I thought that the best cure for pain was getting busy and trying to forget at any cost what had transpired. But it doesn’t work that way. Or at least it hasn’t worked for me. Those solutions are temporary. Getting over pain takes a period of mourning. Now, I’m at that point, and I’m not running from it. Why?
There is a good reason for us to take our time to mourn a loss, a change, a broken heart or any painful experience we go through. To move ahead we must understand what has happened and feel the pain, understand the loss but by no means obsess about it. I mean that we must look at what befell us and be kind to ourselves taking the time to fully recover.
These last months I have felt like a load of heavy lead were inside me. I felt numb and far away from where I was. Not really present. As if I were on the outside looking in. Actually, I’m still at that point where I don’t feel like socializing a whole lot. I feared that I was collapsing into depression, which for me is a scary thought. I’ve already been there before. However, it suddenly came to me when for the first time ever I went by myself to a museum. There, I realized that as happy as I was being alone, my heavy heart and mourning over my divorce hadn’t ended.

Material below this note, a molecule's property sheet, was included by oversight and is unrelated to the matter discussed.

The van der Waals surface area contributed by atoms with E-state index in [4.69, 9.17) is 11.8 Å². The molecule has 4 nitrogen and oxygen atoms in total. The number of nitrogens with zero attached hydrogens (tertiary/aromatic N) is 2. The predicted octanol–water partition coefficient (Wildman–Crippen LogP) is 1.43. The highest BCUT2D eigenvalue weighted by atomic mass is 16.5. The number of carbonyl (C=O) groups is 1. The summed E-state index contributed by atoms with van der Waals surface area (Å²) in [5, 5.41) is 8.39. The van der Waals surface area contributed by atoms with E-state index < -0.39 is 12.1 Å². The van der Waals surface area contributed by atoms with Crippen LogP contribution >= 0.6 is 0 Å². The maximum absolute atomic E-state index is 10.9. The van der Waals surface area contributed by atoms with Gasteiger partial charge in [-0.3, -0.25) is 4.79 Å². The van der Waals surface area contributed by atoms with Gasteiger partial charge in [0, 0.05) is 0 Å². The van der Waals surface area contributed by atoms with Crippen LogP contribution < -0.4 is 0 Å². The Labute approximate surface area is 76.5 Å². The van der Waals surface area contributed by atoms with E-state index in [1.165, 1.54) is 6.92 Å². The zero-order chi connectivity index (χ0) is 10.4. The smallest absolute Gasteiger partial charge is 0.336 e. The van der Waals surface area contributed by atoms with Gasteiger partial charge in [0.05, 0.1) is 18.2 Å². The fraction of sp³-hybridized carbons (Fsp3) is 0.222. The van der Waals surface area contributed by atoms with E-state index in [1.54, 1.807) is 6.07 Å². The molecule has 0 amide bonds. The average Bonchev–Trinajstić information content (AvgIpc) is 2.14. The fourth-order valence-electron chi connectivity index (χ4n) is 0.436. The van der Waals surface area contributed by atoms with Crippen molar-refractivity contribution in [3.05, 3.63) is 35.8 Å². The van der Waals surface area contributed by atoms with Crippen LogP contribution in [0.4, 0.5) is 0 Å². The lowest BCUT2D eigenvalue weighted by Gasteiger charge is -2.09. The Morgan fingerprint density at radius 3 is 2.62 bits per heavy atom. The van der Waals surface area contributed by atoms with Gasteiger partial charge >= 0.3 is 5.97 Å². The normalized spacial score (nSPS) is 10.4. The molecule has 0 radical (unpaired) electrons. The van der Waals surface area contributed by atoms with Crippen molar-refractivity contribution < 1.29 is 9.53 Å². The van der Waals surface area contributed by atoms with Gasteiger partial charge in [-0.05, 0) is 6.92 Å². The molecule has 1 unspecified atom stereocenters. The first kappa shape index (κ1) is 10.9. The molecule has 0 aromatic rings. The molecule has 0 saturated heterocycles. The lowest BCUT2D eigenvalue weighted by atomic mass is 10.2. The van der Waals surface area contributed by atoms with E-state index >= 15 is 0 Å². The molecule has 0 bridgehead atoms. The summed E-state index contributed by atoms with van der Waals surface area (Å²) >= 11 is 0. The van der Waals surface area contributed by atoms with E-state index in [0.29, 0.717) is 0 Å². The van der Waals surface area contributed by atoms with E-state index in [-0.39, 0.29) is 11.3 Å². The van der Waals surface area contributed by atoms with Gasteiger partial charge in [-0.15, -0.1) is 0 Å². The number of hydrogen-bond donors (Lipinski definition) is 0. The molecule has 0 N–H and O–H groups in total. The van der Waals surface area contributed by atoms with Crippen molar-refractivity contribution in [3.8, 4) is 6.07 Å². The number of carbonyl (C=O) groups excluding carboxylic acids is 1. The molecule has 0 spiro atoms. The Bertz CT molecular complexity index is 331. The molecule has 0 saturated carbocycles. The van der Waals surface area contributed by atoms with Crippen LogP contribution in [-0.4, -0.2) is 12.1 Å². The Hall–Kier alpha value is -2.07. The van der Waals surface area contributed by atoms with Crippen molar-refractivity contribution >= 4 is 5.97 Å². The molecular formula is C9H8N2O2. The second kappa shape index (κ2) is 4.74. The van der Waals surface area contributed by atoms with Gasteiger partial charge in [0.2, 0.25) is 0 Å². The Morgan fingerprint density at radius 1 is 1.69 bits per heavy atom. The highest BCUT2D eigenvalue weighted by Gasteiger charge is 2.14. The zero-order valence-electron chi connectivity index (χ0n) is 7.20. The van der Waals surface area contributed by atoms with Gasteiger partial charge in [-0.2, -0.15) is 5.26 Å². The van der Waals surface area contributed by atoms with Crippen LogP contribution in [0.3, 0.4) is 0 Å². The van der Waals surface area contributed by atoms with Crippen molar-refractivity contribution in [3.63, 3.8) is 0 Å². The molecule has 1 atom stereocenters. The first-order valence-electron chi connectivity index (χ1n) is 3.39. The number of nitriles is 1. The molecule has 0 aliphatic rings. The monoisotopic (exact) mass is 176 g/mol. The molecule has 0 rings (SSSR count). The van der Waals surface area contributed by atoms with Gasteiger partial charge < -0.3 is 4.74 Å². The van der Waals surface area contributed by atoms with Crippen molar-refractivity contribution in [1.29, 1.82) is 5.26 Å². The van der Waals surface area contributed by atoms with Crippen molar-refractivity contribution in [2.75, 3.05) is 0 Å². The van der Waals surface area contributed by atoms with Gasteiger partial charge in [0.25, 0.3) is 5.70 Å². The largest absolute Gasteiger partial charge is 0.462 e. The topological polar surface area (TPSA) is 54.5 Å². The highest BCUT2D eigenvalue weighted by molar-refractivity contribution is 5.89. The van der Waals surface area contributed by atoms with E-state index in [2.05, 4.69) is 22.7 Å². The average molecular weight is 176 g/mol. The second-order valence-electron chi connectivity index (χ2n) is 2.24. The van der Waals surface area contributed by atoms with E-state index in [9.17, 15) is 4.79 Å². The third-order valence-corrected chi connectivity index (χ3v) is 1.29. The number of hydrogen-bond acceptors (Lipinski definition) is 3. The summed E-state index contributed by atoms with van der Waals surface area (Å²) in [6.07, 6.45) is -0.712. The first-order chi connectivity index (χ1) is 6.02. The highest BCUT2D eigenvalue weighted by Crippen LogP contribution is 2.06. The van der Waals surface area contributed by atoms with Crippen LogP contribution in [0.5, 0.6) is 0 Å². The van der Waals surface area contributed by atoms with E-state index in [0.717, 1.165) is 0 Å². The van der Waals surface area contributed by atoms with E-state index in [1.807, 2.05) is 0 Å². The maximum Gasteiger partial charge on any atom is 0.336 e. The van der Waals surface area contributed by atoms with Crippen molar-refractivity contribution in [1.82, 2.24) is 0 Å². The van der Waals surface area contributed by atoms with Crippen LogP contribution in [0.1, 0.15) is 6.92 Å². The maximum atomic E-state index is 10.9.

I can’t deny that it was for the best, but after 16 years with someone, it’s a shock the brain has to adjust to. I’m mourning and readjusting my whole life and this is scary. I need to be kind to myself, and as long as I’m aware that grief is a slow process, I can allow myself to be quieter than usual, less social for a while and more introverted and introspective. The time will come when the weight of the heavy lead inside me will lighten up and disappear. I know this for sure and this thought is very comforting.